He denied both alleged offences.
    District Judge Liam McNally heard the high profile trial over three days at Belfast Magistrates' Court last month but reserved his judgment.
  • A headteacher who was accused of misconduct in the so-called Trojan horse scandal in Birmingham has been banned indefinitely from teaching after being found guilty of professional misconduct.
    Jahangir Akbar, who was the acting headteacher of Oldknow academy in Small Heath, Birmingham, was found by a disciplinary hearing to have “failed to uphold public trust in the profession and maintain high standards of ethics and behaviours”. Investigators said he allowed an undue amount of religious influence on the education of pupils at his school.
    The National College for Teaching and Leadership panel found that Akbar put pressure on teachers who did not share his views to leave, promoted those who supported him, reformed the curriculum to exclude sex education, separated boys from girls in some classes and banned the celebration of Christmas and Diwali.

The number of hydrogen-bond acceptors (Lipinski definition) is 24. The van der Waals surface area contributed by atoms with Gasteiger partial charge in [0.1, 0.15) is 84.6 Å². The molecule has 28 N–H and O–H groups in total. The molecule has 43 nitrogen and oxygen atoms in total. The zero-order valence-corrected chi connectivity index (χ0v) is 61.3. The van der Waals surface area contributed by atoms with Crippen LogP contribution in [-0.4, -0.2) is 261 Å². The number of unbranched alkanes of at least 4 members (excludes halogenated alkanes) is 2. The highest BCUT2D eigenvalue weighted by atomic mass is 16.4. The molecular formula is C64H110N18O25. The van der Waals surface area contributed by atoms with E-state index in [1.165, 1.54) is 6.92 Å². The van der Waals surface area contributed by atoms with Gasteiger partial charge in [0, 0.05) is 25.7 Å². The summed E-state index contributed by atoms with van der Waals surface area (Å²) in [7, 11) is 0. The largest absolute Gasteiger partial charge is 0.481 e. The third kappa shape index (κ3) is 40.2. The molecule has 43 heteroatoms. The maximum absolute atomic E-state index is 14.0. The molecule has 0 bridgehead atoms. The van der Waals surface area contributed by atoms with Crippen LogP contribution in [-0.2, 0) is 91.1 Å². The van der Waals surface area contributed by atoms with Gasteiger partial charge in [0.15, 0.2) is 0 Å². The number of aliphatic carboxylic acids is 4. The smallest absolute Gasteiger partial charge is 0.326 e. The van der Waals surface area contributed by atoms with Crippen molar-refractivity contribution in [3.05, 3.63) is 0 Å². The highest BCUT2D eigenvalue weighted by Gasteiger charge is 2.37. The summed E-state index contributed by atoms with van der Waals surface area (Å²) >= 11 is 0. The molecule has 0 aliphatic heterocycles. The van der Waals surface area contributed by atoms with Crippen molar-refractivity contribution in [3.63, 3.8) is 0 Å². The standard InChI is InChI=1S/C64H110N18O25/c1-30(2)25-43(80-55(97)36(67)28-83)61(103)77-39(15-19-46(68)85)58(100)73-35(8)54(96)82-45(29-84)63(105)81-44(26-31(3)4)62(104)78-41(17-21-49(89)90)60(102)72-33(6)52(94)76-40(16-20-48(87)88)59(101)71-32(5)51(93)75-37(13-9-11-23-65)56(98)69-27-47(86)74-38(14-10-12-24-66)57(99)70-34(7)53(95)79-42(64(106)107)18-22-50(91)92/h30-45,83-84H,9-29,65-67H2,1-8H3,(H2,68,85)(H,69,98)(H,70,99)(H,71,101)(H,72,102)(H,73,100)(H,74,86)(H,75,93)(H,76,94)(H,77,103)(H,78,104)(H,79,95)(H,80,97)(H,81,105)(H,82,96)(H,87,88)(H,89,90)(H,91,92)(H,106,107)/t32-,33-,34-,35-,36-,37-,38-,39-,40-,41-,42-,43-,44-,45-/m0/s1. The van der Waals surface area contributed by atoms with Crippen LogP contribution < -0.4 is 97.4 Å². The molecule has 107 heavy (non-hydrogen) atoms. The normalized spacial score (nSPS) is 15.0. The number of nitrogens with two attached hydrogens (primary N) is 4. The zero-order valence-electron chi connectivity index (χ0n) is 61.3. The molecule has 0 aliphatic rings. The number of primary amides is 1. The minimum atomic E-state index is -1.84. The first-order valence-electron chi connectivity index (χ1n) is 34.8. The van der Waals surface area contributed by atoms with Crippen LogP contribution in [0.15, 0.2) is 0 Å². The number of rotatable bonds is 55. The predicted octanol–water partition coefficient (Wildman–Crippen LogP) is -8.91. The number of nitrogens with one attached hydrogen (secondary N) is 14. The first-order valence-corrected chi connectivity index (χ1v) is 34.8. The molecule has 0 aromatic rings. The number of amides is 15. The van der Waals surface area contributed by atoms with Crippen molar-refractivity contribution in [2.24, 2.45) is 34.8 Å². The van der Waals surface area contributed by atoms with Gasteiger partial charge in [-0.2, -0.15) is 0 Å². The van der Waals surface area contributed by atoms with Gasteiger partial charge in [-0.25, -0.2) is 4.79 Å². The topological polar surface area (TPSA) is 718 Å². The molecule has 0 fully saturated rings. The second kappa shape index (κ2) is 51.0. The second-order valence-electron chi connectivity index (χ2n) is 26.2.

Akbar also reacted inappropriately by shouting at a parent when challenged about his daughter’s education, and said he was glad when a pupil was said to have been bullied. The tribunal said Akbar’s behaviour amounted to “misconduct of a serious nature”.
    In a ruling published by the government, the panel said that “by decreasing the diversity of religious education and eliminating a diverse range of cultural events, there was a failure [by Akbar] to promote the spiritual, moral, cultural and mental development of pupils at the school”.